Let’s Celebrate Plantain! What other food is so versatile that it can be found in porridge, soups and salads, side orders, main dishes, combined with meat and fish or in desserts? What other food can be found in a fancy accompaniment or as a simple snack?
A fixture of Caribbean, Latin-American and West African cuisine for hundreds of years, the versatile highly nutritious fruit is inexpensive and very popular with both adults and kids making it a health food with a real wow factor!
Nutritional Value Of Plantain
The nutritional value of plantain is greater than that of banana and makes it stand out as a very important addition to healthy cooking:
Plantain has a low GI, is rich in carbs, dietary fibre, magnesium and phosphate. Also rich in potassium it helps maintain a healthy heart, prevent hypertension and heart attack. An excellent source of vitamins A, B6, and C plantain helps maintain vision, healthy skin, and build immune defenses against diseases.
Containing complex carbs that are slowly released over time, cooked unripe plantain is very good for diabetics. Extremely low in cholesterol and fat, high in fibre and starch a typical average size plantain after cooking contains 4 – 6 grams of fibre and about 0.01 to 0.3 grams of fat. An average size cooked plantain has about about 260 Calories (Average plantain contains 65g of calories. Every gram of carbohydrate equals to 4 calories).
What You Need To Know Before You Buy Plantain
Plantains have thicker skins and are longer and larger than bananas. However, a low-sugar, starchy member of the banana family, plantains have a different taste at every stage of ripening.
Plantains come in 4 shades and ripening stages. Recipe are numerous and varied – plantain can be cooked boiled, fried, grilled, baked, stuffed, pickled, or mashed. So, before you start cooking your favourite plantain dish be sure to buy the right type you need for your recipe.
Plantain Shades And Ripening Stages
Green Plantain is the unripe plantain. At this stage, it is hard when touched, don’t peel easily and when peeled creamy or pearly in coloration with a unique “green”, quite astringent and chalky taste. Use green plantains in their unripe stage for boiling and mashing, as a condiment or potato replacement.
Mottled Brown and Yellow Plantain
Mid or semi-ripe plantains, which appear yellow, are suitable for a less sweet flavour that’s not as astringent as green, unripe plantains. Yellow Plantain is firm to touch, and when peeled creamy to yellow in coloration. In the semi-ripe stage more starch is turning to sugar, making yellow plantains ideal for use in main dishes with a bit of sweetness. Deep fry thick slices in this stage, or use in slightly sweeter mashes.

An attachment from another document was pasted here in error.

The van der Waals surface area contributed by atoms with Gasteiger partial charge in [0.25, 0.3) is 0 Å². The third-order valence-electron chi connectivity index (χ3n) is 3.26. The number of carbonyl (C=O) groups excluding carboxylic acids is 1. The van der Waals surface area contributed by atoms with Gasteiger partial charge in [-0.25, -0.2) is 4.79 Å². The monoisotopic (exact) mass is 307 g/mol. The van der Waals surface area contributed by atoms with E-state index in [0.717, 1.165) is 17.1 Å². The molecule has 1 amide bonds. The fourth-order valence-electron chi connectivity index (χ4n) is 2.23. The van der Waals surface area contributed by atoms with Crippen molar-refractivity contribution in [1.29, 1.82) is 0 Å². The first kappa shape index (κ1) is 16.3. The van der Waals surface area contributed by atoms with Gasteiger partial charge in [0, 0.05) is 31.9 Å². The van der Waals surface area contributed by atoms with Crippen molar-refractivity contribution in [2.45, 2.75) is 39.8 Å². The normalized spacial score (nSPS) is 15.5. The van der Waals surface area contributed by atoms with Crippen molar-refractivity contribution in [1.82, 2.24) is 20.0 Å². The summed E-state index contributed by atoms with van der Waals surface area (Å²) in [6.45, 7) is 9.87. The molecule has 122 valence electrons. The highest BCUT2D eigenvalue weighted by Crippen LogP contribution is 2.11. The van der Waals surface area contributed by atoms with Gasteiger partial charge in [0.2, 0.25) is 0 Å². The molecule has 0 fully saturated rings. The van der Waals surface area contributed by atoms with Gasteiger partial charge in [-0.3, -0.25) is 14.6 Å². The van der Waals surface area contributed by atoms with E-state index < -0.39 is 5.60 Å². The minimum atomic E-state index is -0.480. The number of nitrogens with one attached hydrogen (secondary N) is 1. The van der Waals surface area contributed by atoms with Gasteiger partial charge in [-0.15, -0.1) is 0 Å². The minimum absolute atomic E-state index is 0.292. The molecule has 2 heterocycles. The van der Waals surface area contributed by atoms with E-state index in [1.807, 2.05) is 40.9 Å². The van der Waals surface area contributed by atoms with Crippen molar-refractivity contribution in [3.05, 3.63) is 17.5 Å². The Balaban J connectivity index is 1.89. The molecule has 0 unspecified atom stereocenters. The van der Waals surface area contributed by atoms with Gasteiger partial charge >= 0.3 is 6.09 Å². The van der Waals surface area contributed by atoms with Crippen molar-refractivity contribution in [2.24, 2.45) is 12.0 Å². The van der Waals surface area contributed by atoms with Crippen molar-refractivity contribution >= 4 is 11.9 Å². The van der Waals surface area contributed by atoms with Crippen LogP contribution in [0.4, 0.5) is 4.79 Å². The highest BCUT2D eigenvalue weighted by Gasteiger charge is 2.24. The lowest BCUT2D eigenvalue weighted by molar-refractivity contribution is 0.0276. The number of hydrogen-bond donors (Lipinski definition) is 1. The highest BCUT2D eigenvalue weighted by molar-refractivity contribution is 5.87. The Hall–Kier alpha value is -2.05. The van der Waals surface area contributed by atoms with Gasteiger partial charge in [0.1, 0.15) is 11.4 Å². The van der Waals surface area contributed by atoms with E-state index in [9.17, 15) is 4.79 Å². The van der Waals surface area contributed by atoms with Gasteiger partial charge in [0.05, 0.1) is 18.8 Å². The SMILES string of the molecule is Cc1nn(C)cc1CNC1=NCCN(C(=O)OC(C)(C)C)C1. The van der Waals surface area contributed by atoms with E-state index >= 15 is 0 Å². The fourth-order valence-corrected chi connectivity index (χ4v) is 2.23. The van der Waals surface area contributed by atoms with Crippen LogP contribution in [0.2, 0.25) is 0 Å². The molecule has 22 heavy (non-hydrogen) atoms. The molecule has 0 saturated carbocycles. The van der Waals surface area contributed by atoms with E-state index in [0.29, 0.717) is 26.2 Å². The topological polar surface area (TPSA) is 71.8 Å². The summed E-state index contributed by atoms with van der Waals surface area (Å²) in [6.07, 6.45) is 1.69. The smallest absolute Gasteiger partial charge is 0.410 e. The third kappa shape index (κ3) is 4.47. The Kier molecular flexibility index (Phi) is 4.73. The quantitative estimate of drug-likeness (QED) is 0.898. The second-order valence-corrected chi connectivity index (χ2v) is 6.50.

When the skin has turned black plantains are at the peak of their ripening where starches will have fully converted to sugars. They are softer to touch and peel easily. Black Plantains will soon become spoiled and taste their sweetest making them ideal for use in desserts and stuffings.
Black Plantain With White Sheen
Consider buying overripe plantains, when their black skin assumes a white sheen, although they appear rotten at this stage. When overripe, plantains turn caramel as they cook making them ideal for use in desserts and porridge
Green plantains are best for savory dishes, while ripe and over ripe plantains are perfect for sweet dishes. Yellow plantains can be used in both sweet and savoury dishes. Both yellow and green plantains make excellent, crispy chips.
Plantain Dos and Don’ts
If you’ve bought green plantains (as I did on my first green horn visit to Brixton market 17 years ago) and do not wish to cook them immediately, leave them in a place where they would be exposed to light to speed up the ripening process.
Don’t expose unripe plantains to direct sunlight where the heat could rise well above room temperature and Don’t leave unripe plantains in the refrigerator, as it would interrupt the natural ripening process.
Ripe plantains can be kept in the refrigerator if you aren’t consuming them within the next few days.
Cooking Plantain (Sweet and Savoury Plantain Dishes)
Aunty Rose’ Fried Savoury Plantain (recipe attached below)
Cut green plantains into two-inch sections and boil until they have the consistency of boiled potatoes. Add milk, sea salt and a blob of butter for a tasty mash. You may like to try adding other starchy ingredients such as sweet potato.
Blossom’s Micro Waved Plantain ( Anti Jet Lag)
Microwave green unripe plantains for a healthy pick-me-up snack, or to combat jet-lag. Clean plantain under warm running water, then make some diagonal incisions with sharp knife. Wrap in plastic wrap, microwave for 2 minutes. Open, unpeel and serve hot, with a blob of butter or aux naturelle.
Slice yellow or green plantains, then deep-fry them in a chip kettle or deep frying pan containing 1/2 -1 inch of very hot sun flower oil – a similar process to making potato chips. Remove plantain from pan, place and drain on kitchen towels to absorb excess oil. Sprinkle with salt.
Sweet Yellow Plantain
Use yellow plantains for a sweet dessert. Melt a 50g butter in a warm skillet. Cut 4 plantains into 4-5 sections each and place them in the skillet. Add a couple of cinnamon sticks, or 1/2 tsp of cinnamon powder, and 4 tbs of brown sugar. Cook the plantains for 3 minutes on each side. Serve the plantains hot, spooning the butter-cinnamon-sugar sauce on top of them.
Author’s note: We would love to see and hear from you, if you have got plantain recipes you’d love to share with us: dishes for children, sides, deserts, cakes and bread – the lot. Let us see your plantain recipes! Plantain Yum!
Incoming search terms:
- are plantains complex carbs
- microwave ripe raw plantain recipes
- which plantain is best for health; fully unripe or semi unripe